Merck & Co Inc (MRK.N) on Monday said it would buy worldwide commercial rights to NewLink Genetics Corp's (NLNK.O) experimental vaccine against the Ebola virus.
NewLink, whose subsidiary licensed commercial rights to the rVSV-EBOV vaccine in 2010, said it would receive $50 million plus royalties from Merck.
Large late-stage trials of the product could begin early next year, said Merck, the No. 2 U.S. drugmaker and one of the world's biggest makers of vaccines.
Merck, which will be able to speed up and significantly boost production, will take over development of the vaccine and any follow-on products.
The Public Health Agency of Canada, which originally developed the vaccine, will retain non-commercial rights to it.
The deal between Merck and NewLink, a tiny biotechnology company based in Ames, Iowa, comes as other drugmakers are also racing to test and scale up production of treatments and preventive vaccines for Ebola, which has killed more than 5,400 people this year.
It is the worst Ebola outbreak on record. Guinea, Sierra Leone and Liberia account for all but 15 of the deaths.
The Walter Reed Army Institute of Research and the U.S. National Institute of Allergy and Infectious Diseases, part of the National Institutes of Health, are conducting early-stage trials of the NewLink vaccine. The trials involve healthy volunteers and are testing whether the vaccine is safe and provokes a protective immune response.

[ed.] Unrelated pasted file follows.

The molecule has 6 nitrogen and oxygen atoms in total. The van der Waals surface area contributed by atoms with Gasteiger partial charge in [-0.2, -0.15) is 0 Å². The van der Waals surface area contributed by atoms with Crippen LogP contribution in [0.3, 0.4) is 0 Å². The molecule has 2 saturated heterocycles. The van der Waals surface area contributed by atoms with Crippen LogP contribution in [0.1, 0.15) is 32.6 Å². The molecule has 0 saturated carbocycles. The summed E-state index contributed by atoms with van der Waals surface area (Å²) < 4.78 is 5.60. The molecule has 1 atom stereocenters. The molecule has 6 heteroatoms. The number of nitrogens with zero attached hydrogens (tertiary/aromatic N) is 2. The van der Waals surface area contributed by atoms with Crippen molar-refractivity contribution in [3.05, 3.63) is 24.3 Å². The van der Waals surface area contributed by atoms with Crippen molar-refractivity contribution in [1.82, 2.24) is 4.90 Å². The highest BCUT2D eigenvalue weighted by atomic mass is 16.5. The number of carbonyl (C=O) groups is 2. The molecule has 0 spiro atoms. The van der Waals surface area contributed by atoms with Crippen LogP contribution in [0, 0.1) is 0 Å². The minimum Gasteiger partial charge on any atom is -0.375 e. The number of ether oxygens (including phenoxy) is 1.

Should those Phase I studies prove favorable, the NIH plans to begin large late-stage trials early next year. The World Health Organization is also coordinating early-stage trials in Switzerland, Germany, Kenya and Gabon.
In a regulatory filing on Monday, NewLink said Merck would pay it $30 million upfront and $20 million once larger formal trials begin. The company will also be eligible to receive royalties on sales in certain markets.
Shares of NewLink were down 4.3 percent at $33.81 in morning trading, while Merck fell 0.5 percent to $59.34.
Rival drugmaker GlaxoSmithKline Plc (GSK.L) is developing its own Ebola vaccine with the NIH and plans to build a stockpile of thousands of doses for emergency deployment if results are good.
(Additional reporting by Vidya L Nathan in Bangalore; Editing by Lisa Von Ahn and Siddharth Cavale)